Adobe recommends using the SPA Editor for projects that require single page application framework-based client-side rendering (e.g. React). Learn more.
Building an AEM Mobile On-Demand Services App is different than building an app that runs in the Cordova (or PhoneGap) shell directly. The developers should be familiar with the:
- Plugins that are supported out of the box as well as the AEM Mobile specific plugins.
To learn in-depth about plugins, see the following resources:
- Templates which use plugin functionality should be written in such a way that they are still authorable in the browser, without the plugin bridge being present.
For example, make sure to wait for the deviceready function before attempting to access a plugin's API.
The following guidelines will help experienced AEM developers for sites, who want to build mobile app templates and components:
Structure AEM sites templates to encourage reuse and extensibility
- Prefer multiple component script files over a single monolithic one
- A number of empty extension points are provided, such as customheaderlibs.html and customfooterlibs.html, which allow the developer to change the page template while duplicating as little core code as possible
- Templates can then be extended and customized via Sling's sling:resourceSuperType mechanism
- Prefer Sightly/HTL over JSP as the templating language
- Using this encourages a separation of code from markup, offers built in XSS protection, and has a more familiar syntax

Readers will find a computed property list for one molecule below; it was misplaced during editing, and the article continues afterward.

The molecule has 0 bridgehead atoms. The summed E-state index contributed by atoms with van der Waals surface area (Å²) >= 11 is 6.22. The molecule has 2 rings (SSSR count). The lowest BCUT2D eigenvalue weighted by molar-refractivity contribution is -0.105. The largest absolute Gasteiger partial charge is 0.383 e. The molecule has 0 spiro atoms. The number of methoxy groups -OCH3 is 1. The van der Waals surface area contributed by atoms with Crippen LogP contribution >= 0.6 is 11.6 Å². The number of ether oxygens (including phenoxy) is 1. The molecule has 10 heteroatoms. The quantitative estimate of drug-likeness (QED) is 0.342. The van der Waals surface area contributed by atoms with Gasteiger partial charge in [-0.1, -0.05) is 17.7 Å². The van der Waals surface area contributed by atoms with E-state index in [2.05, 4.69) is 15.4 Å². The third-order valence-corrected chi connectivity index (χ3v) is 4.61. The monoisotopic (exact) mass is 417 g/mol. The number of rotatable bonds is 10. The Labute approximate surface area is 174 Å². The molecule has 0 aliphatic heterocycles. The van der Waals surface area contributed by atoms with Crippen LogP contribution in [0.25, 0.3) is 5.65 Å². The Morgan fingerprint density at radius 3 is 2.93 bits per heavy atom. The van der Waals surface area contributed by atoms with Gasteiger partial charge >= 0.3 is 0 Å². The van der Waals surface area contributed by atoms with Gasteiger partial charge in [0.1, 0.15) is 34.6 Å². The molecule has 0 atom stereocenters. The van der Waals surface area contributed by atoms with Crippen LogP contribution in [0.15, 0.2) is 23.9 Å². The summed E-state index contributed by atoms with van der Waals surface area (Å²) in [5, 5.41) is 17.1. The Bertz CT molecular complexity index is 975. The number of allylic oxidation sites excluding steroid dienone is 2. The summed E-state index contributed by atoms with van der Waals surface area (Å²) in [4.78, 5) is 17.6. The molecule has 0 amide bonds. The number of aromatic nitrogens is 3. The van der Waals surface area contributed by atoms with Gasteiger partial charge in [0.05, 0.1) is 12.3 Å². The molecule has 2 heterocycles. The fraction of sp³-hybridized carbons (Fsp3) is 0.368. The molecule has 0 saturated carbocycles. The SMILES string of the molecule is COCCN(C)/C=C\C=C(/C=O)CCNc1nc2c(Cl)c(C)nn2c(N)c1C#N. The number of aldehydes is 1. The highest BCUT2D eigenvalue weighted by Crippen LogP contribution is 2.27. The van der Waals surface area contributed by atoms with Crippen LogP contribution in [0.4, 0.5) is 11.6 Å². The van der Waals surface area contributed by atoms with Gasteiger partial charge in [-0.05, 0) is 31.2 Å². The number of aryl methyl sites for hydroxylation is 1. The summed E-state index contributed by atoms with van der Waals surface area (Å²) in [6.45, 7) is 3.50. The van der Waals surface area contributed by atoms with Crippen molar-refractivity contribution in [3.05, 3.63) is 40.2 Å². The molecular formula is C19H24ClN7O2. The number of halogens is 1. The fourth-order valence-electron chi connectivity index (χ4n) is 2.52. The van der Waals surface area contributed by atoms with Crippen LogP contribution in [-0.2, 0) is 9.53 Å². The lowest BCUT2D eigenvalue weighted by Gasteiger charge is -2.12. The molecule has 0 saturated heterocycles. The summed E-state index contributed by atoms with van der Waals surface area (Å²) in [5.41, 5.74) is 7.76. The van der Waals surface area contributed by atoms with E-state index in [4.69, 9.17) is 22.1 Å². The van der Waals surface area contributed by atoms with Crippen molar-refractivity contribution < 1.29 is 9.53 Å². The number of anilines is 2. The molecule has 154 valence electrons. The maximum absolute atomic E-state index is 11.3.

Optimize for on-device performance
- Article specific script and stylesheets should be included in the article payload, using the dps-article contentsync template
- Script and stylesheets shared by more than one article should be included in shared resources, via the dps-HTMLResources contentsync template
- Do not reference any external scripts that are render-blocking
You can learn more in detail about render-blocking external scripts here.
Prefer app-specific clientside JS and CSS libraries over web-specific
- To avoid overhead in libraries like jQuery Mobile to handle a huge breadth of devices and browsers
To learn more in-depth about jQuery mobile, click here.
Prefer micro libraries over full-stack
- The time it takes to get your content onto the glass of the device will be slowed down by every library your article(s) depend upon. This slowdown is compounded when a new webview is used to render every article, so each library must be initialized again from scratch
- If your articles are not built as SPAs (single page apps), you probably do not need to include a full stack library like Angular
- Prefer smaller, single purpose libraries to help add the interactivity your page requires, such as Fastclick or Velocity.js
Minimize size of article payload
- Use the smallest assets possible that can effectively cover the largest viewport you will be supporting, at a reasonable resolution
- Use a tool like ImageOptim on your images to remove any excess metadata